The participants will be recruited from a New York based School participating in the Art of Living project. The teachers of the relevant classes will explain the study to the parents and sign them up. As the Art of Living courses are held annually it’s difficult to do repeated experiments, however the same questionnaire will be presented to a group of students not participating in the course at same time to see if there are any factors (seasonality, community sentiment etc) that are effecting self-regulation, not the Art of Living course.
DATA PRESENTATION AND RESULTS
All results will be processed in Excel and the hypothesis tested individually for the different groups: children themselves, parents and teachers. We will collect data both for students participating in the Art of Living classes and from a control group that does not participate. The hypothesis will be testing by analyzing if the difference in SRQ score is statistically significant for the participants of the Art of Living course from when they begin until the course is over. The results will be compared to the control group to see how different the results are.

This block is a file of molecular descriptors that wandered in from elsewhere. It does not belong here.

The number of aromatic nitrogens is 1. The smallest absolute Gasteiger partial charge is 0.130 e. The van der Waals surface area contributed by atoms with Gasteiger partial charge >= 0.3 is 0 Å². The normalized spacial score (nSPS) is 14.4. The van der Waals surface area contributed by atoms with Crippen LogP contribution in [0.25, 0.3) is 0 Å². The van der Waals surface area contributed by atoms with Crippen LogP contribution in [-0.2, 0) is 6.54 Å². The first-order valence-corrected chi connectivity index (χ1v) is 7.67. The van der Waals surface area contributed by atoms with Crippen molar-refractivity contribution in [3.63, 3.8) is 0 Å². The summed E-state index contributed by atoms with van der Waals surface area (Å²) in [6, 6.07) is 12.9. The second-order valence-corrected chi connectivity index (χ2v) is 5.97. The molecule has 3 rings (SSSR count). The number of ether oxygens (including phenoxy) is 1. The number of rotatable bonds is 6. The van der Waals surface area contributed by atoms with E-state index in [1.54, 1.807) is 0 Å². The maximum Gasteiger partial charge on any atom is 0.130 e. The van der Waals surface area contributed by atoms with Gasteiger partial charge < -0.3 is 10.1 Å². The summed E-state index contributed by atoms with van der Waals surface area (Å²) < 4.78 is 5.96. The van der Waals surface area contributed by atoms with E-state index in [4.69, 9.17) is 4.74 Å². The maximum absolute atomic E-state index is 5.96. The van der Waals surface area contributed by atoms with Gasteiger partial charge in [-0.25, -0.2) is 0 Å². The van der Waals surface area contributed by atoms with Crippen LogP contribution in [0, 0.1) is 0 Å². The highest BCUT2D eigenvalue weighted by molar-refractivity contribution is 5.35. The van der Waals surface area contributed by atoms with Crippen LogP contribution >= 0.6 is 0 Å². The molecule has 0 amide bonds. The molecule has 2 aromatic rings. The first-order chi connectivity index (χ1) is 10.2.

To present further explanation of the matter, the researcher aims to implement different issues that are related to the situation being discussed. With the utilization of the results presentation and the explanation that has been used to introduce the presentations, the proof that is needed to identify the practicality and the truth behind the hypotheses of the study shall be given clarity. Understandably, through the validation of the informations presented within the study, the idea of increasing self-regulation among young learners would become much acceptable for actual learning application among early-childhood learning institutions.
CONCLUSION AND RECOMMENDATION